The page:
Military health care reform poses many challenges and opportunities warned a panel of experts at the Association of the U.S. Army’s Global Force Military Family Forum recently.
"Our nation’s health care industry is undergoing rapid change, and it is within this context that the military health care system finds itself at a crossroads," stated Capt. Kathryn M. Beasley, USN, Ret., fellow of the American College of Healthcare Executives, and co-chair, Health Care Committee, The Military Coalition. "It must sustain the advances and skills learned from the past 15 years of combat experience and it cannot compromise on its readiness platforms. Thus, any health care reform must support the goal of sustaining an operationally ready force with a ready medical force. How to most effectively accomplish this without negatively impacting retention and readiness is one of the key issues."
Military and civilian experts discussed issues regarding access to care, health care options for military children, and proposed changes to military health care found in the president’s 2017 budget.
Questions from the audience ranged from setting up urgent health care facilities on military installations to why military retirees should return to TRICARE Prime if access to care issues still remain a concern.
Vice Adm. Raquel Bono, director of the Defense Health Agency (DHA), communicated the department’s commitment and steps to improving access to care at military treatment facilities (MTFs), while acknowledging the challenges faced by some beneficiaries’ access to care, leading to some military retirees leaving TRICARE Prime. She emphasized that recapturing care into MTFs is a strategic priority of both the military health system and the DHA and explained that the recapture efforts help provide military doctors with an active clinical practice to sustain skills, offer superb care to patients and lowers costs for the entire system.
When asked about what steps the Department of Defense (DoD) or Congress is taking to make military health care more comparable to civilian health care, Joyce Raezer, executive director for the National Military Family Association (NMFA) replied, "It’s not a matter about actually making military health care more comparable to civilian health care – civilian care has problems too. We want the best possible care for military families. DoD and Congress should be focusing on what’s working in military health care and why, and listening to families and groups like NMFA that represent families about what’s not working."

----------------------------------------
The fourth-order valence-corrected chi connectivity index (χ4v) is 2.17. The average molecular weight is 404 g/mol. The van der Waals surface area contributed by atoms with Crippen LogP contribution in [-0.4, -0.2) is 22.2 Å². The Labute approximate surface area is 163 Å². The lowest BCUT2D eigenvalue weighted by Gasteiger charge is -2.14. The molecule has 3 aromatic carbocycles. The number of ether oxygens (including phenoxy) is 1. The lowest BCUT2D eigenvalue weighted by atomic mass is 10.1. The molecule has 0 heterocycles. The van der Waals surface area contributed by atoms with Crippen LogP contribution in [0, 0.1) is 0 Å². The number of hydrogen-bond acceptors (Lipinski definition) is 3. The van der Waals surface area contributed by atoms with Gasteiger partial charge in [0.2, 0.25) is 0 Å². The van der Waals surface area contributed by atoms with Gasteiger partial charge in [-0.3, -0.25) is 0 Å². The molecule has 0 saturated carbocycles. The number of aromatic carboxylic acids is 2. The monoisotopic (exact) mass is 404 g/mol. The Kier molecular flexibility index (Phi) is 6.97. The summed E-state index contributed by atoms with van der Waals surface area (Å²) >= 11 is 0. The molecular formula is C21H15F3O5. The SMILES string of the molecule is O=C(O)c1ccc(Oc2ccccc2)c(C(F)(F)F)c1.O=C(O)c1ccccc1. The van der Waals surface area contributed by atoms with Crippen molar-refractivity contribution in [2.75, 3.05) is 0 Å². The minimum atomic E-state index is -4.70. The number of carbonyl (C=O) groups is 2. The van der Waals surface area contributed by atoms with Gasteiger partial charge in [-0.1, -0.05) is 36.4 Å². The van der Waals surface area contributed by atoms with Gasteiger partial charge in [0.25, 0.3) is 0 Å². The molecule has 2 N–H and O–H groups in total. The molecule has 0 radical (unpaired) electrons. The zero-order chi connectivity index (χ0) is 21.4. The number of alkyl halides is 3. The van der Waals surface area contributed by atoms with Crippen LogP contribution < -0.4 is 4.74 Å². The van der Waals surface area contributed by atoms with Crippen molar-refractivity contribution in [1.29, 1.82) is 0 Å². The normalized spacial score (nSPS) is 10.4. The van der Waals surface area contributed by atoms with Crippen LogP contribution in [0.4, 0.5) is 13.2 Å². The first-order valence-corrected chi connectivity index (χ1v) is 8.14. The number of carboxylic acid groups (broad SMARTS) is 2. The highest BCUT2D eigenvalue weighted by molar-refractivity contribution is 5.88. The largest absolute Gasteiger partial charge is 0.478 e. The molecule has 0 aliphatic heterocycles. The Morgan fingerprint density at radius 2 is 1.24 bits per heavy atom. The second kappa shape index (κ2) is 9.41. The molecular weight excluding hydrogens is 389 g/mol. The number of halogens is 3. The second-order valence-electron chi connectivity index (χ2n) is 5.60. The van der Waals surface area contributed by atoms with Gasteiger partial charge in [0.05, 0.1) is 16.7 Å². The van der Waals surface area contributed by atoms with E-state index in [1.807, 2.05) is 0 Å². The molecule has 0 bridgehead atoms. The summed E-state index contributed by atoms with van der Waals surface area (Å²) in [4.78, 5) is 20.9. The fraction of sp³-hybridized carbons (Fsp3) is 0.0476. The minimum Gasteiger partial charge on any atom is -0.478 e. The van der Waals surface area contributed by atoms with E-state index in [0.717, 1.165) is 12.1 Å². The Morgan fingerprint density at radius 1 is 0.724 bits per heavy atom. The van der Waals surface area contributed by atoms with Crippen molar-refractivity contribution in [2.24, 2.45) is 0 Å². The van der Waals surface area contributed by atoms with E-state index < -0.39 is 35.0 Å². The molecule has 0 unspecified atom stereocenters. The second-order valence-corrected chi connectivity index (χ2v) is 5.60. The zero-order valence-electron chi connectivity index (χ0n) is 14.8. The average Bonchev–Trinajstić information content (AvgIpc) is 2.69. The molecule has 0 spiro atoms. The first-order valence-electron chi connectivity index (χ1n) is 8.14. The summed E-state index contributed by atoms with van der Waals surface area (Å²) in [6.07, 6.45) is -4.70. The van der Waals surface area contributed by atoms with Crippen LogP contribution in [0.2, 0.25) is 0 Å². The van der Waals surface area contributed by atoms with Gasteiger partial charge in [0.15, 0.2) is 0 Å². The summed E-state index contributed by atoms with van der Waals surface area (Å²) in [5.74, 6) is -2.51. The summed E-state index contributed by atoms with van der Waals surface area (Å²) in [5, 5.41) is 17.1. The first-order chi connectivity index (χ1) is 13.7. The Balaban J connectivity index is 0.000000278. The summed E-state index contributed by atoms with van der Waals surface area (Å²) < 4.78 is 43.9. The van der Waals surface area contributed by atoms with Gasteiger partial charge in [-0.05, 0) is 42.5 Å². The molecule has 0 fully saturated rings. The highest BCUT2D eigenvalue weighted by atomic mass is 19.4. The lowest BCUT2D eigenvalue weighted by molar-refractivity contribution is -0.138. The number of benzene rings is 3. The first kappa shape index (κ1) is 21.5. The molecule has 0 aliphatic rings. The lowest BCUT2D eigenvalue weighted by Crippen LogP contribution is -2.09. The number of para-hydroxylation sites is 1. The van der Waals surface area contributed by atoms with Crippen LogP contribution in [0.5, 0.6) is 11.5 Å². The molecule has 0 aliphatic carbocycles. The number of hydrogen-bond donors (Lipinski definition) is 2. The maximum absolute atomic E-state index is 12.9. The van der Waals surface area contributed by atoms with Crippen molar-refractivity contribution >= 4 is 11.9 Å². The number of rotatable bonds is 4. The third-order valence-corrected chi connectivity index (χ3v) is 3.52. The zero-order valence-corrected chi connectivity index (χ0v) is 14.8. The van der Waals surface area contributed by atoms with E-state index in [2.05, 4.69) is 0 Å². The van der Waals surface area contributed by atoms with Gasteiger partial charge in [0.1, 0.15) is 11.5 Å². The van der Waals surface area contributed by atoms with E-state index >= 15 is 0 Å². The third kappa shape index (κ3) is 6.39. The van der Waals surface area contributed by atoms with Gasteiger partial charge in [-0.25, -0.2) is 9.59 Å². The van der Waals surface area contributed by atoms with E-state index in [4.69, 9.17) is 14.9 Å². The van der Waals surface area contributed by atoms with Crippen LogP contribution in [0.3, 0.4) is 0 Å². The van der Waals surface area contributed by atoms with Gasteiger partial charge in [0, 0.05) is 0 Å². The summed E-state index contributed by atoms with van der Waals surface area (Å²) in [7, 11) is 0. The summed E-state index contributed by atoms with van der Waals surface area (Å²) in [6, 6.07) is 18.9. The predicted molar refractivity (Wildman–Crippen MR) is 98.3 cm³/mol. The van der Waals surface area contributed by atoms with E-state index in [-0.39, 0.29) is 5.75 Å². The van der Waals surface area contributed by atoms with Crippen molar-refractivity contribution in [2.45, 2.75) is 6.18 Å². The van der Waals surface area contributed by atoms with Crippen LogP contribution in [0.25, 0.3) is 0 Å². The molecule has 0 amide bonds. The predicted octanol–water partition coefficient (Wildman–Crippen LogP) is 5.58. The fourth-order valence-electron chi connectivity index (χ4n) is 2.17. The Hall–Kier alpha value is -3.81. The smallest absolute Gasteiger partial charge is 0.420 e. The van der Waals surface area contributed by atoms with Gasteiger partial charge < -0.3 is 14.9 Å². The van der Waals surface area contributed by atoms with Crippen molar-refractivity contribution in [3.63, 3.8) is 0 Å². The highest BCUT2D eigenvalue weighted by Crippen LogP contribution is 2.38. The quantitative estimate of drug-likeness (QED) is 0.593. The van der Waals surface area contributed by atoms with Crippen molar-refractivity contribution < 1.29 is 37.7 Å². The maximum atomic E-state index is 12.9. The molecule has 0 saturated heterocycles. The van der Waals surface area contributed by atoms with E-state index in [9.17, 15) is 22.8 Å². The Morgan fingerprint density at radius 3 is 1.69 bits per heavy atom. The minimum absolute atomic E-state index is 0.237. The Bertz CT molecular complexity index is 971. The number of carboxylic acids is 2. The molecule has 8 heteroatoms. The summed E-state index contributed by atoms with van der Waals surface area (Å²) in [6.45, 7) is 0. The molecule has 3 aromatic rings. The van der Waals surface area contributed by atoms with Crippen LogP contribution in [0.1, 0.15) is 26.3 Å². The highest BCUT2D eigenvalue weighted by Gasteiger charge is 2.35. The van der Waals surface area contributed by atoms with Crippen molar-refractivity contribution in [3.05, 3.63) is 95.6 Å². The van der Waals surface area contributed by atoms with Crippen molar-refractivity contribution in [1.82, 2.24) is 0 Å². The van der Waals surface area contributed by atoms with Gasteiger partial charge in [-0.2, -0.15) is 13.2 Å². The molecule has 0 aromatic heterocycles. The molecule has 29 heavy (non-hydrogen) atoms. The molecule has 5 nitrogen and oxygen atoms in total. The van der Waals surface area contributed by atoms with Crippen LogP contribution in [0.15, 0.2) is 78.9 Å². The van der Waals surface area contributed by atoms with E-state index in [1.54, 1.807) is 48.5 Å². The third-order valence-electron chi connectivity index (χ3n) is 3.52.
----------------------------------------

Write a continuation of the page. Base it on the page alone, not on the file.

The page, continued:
She went on to say that both organizations should "focus on keeping what’s working – such as combat care – strong, and be open to ideas from the civilian sector or from segments within the military health system that do something well on how to improve things like access to care in military hospitals and clinics, improvements to benefits, and better addressing the needs of children and young families."
Brig. Gen. R. Scott Dingle, deputy chief of staff for operations, G-3/5/7, U.S. Army Medical Command, shared with the audience how Army Medicine is transitioning from a "Health Care System" to a "System for Health." He highlighted the Performance Triad as a great example and emphasized that improving the health literacy of soldiers and family members encourages wiser choices when it comes to sleep, diet, and exercise, and ultimately optimizes the performance of soldiers in the field and elsewhere.
Regular Army, Army National Guard, and retiree families attended AUSA’s "The Future of Military Health Care" family forum, the first forum targeting family members in the history of the Global Force Symposium and Exposition.
Attendees relayed how much they appreciated the opportunity to hear from leaders in the military medical community and expressed a strong desire for AUSA to continue to bring these types of family focused forums to the AUSA Global Force Symposium and Exposition for years to come.
AUSA Family Readiness